Employment growth insipid – trending down
The June data shows that employment growth (0.2 per cent) is still muted with considerable variation in the full-time/part-time performance and regular crossings of the zero line for the last several months. After contracting for the last two months, full-time employment rebounded in June but a poor part-time outcome (loss of 35,600 net jobs) meant that total employment barely kept pace with the underlying population growth.
Trend employment growth remains subdued after dropping sharply around November 2010 as the fiscal stimulus was withdrawn.
The following table shows the number of jobs gained or lost (net) in the last six months. The conclusion – a very modest addition of employment in net terms although dominated by full-time employment growth.
|Full-time (000s)||Part-time (000s)||Total (000s)|
|December 2010 to June 2011||50.3||-4.7||45.6|
The following graph shows the month by month growth in full-time (blue columns), part-time (grey columns) and total employment (green line) for the 12 months to June 2011 using seasonally adjusted data. It is clear that the picture has been mixed over the last 12 months with employment growth averaging 0.2 points per month (full-time 0.2 points; part-time 0.2 points).
While full-time and part-time employment growth are fluctuating around the zero line, total employment growth is still well below the growth that was boosted by the fiscal-stimulus in the middle of 2010.
To put the recent data in perspective, the following graph shows the movement in the labour force and total employment since the low-point unemployment rate month in the last cycle (February 2008) to June 2011. The two series are indexed to 100 at that month. The green line (right-axis) is the gap (plotted against the right-axis) between the two aggregates and measures the change in the unemployment rate since the low-point of the last cycle (when it stood at 4 per cent).
The Gap series gives you a good impression of the asymmetry in unemployment rate responses even when the economy experiences a mild downturn (such as the case in Australia). The unemployment rate jumps quickly but declines slowly.
It also highlights the fact that the recovery is still not strong enough to bring the unemployment rate back down to its pre-crisis low. You can see clearly that the unemployment rate fell in late 2009 and very little improvement has been made in the course of this year.
The Australian labour market continues to be stuck in a period of sluggish growth and fluctuating participation rates.
Teenage labour market – continues to decline
The detail the Government and the media continually overlook is that the teenage labour market remains in an appalling state. In June 2011 both full-time and part-time employment fell.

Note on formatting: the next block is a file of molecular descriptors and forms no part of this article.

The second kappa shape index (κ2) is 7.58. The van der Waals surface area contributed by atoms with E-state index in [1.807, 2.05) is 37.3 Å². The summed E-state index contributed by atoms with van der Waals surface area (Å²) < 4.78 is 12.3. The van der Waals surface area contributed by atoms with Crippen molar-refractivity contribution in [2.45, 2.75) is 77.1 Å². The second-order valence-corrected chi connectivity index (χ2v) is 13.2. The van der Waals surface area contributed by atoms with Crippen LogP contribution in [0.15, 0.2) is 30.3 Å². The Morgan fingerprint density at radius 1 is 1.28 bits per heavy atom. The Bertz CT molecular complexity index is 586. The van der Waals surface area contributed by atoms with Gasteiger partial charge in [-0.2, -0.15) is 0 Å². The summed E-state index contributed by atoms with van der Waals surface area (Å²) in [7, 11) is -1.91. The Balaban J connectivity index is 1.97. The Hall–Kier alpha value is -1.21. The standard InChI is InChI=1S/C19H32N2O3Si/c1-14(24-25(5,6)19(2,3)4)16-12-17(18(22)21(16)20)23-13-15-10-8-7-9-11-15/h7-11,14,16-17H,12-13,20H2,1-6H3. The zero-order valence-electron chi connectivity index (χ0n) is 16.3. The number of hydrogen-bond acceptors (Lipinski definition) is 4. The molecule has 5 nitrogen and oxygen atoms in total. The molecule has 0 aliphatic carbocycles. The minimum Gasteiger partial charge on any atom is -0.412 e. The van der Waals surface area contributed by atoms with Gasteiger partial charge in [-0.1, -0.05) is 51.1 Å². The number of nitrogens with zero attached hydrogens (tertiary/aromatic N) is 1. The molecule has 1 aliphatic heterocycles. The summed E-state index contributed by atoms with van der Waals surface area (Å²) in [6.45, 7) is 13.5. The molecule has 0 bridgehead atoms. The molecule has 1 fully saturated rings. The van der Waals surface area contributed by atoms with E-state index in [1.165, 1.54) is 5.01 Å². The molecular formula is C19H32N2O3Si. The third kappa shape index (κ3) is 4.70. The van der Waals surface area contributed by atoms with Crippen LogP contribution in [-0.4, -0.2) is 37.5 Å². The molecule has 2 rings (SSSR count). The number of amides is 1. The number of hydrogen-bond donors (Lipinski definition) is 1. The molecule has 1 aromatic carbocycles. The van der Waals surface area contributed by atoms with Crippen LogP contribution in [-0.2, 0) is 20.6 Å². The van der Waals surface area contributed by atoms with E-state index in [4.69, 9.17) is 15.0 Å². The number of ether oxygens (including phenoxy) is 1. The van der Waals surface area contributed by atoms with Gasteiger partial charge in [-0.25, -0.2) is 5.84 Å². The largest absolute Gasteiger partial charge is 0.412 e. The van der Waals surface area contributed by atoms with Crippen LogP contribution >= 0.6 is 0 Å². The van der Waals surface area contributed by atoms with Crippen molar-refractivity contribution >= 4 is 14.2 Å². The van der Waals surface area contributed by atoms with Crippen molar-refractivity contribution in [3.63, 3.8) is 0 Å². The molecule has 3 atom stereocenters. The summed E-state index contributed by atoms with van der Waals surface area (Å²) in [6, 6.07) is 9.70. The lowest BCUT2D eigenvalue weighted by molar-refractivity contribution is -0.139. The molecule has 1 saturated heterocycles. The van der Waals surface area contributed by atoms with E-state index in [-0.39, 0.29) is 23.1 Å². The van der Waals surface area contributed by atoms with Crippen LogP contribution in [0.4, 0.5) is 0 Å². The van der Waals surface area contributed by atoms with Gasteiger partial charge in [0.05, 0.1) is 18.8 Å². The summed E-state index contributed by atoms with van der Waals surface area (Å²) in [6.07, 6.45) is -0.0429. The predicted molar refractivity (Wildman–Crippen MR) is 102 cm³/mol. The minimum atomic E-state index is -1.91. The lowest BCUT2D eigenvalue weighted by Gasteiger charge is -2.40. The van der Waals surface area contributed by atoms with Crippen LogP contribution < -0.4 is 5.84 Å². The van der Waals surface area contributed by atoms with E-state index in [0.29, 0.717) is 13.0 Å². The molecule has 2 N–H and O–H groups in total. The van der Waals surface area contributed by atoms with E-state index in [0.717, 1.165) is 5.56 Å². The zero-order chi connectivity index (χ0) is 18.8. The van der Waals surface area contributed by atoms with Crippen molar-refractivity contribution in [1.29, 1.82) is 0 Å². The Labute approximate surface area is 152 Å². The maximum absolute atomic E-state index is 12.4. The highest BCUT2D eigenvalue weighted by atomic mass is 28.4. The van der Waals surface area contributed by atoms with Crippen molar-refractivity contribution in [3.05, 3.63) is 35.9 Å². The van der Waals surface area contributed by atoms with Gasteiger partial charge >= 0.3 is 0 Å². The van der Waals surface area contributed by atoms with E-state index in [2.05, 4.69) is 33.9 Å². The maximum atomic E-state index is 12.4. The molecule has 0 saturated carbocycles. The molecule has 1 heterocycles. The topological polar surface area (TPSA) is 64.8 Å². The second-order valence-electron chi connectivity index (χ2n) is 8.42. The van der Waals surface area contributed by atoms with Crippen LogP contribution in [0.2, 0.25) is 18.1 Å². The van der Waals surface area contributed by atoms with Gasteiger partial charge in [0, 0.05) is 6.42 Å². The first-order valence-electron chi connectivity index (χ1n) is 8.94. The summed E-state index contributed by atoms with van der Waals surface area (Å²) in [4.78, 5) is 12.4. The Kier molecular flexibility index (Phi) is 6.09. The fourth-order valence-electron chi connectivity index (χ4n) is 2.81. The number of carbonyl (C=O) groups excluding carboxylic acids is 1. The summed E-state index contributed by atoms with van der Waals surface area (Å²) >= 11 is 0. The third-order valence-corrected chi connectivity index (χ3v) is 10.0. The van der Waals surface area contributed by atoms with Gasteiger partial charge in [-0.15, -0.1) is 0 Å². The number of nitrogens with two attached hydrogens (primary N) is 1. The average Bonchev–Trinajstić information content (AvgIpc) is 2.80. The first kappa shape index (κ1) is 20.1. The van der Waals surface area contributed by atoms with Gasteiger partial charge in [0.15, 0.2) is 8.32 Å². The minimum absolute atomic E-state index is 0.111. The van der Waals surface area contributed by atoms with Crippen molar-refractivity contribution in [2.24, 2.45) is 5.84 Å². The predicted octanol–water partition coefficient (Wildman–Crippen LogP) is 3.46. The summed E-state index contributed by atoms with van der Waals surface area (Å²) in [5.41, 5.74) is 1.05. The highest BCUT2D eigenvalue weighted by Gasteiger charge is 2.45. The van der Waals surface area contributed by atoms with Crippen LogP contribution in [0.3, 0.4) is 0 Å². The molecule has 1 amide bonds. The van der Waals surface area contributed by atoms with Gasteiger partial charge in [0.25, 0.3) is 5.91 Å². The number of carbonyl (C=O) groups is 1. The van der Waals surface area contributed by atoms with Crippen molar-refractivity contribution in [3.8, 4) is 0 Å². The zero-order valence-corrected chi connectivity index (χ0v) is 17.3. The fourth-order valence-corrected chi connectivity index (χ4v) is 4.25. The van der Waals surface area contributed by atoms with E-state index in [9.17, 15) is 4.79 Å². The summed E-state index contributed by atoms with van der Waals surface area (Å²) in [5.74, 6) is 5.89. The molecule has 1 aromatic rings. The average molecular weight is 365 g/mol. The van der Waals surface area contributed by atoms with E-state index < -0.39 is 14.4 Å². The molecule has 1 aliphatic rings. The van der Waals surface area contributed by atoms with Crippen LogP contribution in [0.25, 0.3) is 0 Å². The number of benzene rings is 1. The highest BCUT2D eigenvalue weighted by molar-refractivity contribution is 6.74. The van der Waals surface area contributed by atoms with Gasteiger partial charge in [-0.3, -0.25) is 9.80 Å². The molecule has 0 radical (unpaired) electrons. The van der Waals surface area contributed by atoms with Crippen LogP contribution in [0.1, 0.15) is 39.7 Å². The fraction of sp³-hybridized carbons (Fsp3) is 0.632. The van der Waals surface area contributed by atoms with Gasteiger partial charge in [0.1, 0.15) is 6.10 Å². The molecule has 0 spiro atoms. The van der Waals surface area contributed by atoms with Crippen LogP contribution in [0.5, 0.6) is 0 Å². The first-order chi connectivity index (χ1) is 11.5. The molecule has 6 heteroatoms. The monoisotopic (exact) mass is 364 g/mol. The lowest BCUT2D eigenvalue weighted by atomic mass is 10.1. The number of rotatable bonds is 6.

While employment for non-teenagers rose by 31,400 teenage employment contracted by a further 8 thousand. Over the last twelve months teenagers have lost 6,500 jobs (net).
It is clear that the Australian labour market continues to fail our 15-19 year olds. At a time when we keep emphasising the future challenges facing the nation in terms of an ageing population and rising dependency ratios the economy still fails to provide enough work (and on-the-job experience) for our teenagers who are our future workforce.
The following graph shows the distribution of net employment creation in the last month by full-time/part-time status and age/gender category (15-19 year olds and the rest).
To put this month’s figures in perspective though, the following graph shows the change in aggregates over the last 12 months. In this so-called period of recovery, teenagers are going backwards.
To further emphasise the plight of our teenagers I compiled the following graph that extends the time period from the February 2008, which was the month when the unemployment rate was at its low point in the last cycle, to the present month (June 2011). So it includes the period of downturn and then the “recovery” period. Note the change in vertical scale compared to the previous two graphs. That tells you something!
The results are stunning really. Teenagers have lost 65.9 thousand full-time jobs and 67.3 thousand jobs overall in that time. The comparison with the rest of the employed labour force is staggering.
There is nothing good that you can say about any of that. It makes a mockery of those (like the bank economists and our politicians) who claim we are close to full employment. An economy that excludes its active teenagers from any employment growth at all is not one that is using its existing capacity to its potential.
The longer-run consequences of this teenage “lock out” will be very damaging.
In the May 2011 quarter broad labour underutilisation data released last month by the ABS, the underemployment rate for 15-24 year olds was 13.1 per cent (up from 12.9 per cent in the February quarter). Total labour underutilisation for 15-24 year olds was 24.2 per cent (only marginally below the 24.6 per cent in February).